The Magicians

August 18th, 2009

So some time back in June some guy called Lev Grossman emails me and asks (very politely), since his book is paired with mine on amazon uk, whether I’d fancy reading it, since he was getting a copy of Best Served Cold. I was like, “yeah, whatever, free book.” If I had known then that Lev Grossman was in fact the book critic for Time Magazine, I would have been far more sycophantic in my correspondence. Far more.

Took a while for the book to arrive, and believe me, it’s a beautiful looking hardcover on which serious design effort has been expended, with the deckled edges, and the author’s initials stamped into the book under the dustjacket, and a lavish map not printed craply across two pages but on proper end sheets and what have you. It also begins with a quote from one of my favourite speeches from Shakespeare, so we were off to a good start, I can tell you.

Anyway – Quentin Coldwater is a super-clever nerd depressive who hates his life and is obsessed with a series of twee fantasy books about Fillory, an invented land highly reminiscent of Narnia. Everything seems to change when he passes an entrance exam to a school of magic in upstate New York and is trained to be a magician, but magic turns out to pose more problems than it solves…

I guess you could say – if you were fond of incompetently describing things by likening them to things it’s only superficially like, which, of course, I am – that there’s a Harry Potter meets Narnia meets Catcher in the Rye vibe about it. I’m not sure if it’s fair to say that Grossman is trying to do with Harry Potter and Narnia something not entirely unlike what I’m trying to do with Lord of the Rings and the Belgariad, that is to present a story that is self-consciously classic with a grittier, more realistic, more morally ambiguous spin and a slightly ironic raised eyebrow at its source material. In general, I think he’s been pretty successful, sometimes very – it’s sharply observed, it’s surprising, it’s often funny, sometimes very imaginative and occasionally quite scary, and ultimately gets you thinking, which is good thing for any book to do.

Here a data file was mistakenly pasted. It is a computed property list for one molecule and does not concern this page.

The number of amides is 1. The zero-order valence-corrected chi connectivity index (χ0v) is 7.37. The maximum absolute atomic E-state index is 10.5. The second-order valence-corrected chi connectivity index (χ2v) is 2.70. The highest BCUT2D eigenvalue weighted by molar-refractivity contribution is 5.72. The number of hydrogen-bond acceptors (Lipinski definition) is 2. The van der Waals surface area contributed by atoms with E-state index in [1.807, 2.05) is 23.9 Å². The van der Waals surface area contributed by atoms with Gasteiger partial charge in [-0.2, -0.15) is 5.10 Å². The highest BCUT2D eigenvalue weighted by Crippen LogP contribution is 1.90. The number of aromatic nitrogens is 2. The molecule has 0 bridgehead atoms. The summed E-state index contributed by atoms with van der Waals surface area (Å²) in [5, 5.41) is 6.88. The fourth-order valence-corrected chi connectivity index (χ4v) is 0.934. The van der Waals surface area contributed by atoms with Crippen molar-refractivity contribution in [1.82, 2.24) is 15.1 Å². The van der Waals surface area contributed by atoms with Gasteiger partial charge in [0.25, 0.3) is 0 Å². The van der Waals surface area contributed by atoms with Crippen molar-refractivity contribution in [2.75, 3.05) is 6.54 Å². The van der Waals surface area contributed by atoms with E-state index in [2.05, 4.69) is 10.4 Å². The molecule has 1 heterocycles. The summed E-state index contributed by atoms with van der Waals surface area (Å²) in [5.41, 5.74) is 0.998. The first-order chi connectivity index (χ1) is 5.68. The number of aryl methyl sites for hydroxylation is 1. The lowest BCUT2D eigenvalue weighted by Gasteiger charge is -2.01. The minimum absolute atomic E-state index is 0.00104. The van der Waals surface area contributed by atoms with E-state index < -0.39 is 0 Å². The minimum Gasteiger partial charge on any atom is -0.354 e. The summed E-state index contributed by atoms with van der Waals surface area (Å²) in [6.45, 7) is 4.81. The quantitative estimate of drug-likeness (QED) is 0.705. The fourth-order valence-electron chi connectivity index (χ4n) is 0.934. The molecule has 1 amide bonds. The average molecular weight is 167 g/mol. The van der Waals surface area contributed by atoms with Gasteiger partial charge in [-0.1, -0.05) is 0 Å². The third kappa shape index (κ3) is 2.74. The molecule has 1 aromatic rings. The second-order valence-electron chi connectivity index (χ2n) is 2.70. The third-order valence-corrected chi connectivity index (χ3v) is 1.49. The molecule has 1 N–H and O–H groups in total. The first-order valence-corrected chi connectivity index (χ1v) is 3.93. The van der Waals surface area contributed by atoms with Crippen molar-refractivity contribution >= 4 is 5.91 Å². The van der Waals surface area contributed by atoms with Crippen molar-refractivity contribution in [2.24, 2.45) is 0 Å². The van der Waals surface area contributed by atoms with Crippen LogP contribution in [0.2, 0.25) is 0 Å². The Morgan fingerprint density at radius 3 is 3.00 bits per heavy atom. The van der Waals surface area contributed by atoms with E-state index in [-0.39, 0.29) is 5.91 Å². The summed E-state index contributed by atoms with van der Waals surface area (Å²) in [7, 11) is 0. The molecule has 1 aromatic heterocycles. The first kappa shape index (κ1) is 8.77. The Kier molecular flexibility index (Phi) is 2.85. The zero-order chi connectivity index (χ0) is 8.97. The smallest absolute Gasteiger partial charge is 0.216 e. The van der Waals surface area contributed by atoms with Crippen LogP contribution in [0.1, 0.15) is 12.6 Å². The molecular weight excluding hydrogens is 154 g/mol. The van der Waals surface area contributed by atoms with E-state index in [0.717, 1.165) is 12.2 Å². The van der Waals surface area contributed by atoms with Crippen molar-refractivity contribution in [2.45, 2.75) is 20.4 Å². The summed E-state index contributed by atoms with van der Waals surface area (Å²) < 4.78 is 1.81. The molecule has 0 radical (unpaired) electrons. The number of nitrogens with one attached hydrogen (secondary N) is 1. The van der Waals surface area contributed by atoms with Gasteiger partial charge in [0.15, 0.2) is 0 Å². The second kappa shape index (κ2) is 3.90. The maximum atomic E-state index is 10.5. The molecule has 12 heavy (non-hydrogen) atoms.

Some mild spoilers will follow, so the obsessive compulsive should look away. The book splits into four sections. In the first and much the largest Quentin attends magic school from entrance exam to graduation. For me this was the least effective, but that may well be because (gasp) I’ve never read any Harry Potter so I was missing a lot of references. In the third part Quentin and some of his friends (or not) travel to magical Fillory. This I felt was much more effective – the contrast between the wondrous location with its naiads and talking animals and the banality of the misfiring adolescent relationships and d&d; flavoured in-jokes of the protagonists allowed for a lot of laughs. Plus when magic began to be used in anger, it was pretty shocking.

But oddly for a book about magic (or perhaps not oddly, since it’s really about the relationship between the fantastical and the humdrum), I found it was at its most powerful when it was at its most mundane. Soul-destroying holidays in grey Brooklyn after the wonders of termtime delving into the mysteries of the universe. Loafing around in banal New York, bored, trying to work out what to do with one’s life after graduating. The best part for me was the last, in which Quentin abandons his godlike powers in order to live a tedious existence as a mid-level executive in a Manhattan office block. The depictions of magic were often fascinating, but they didn’t have the ring of truth about them (how could they, they’re magic), the depictions of depression, of boredom, of ennui definitely did, and it was the honesty of those that really made this book work for me…

Posted in reading by Joe Abercrombie on August 18th, 2009. Tags:

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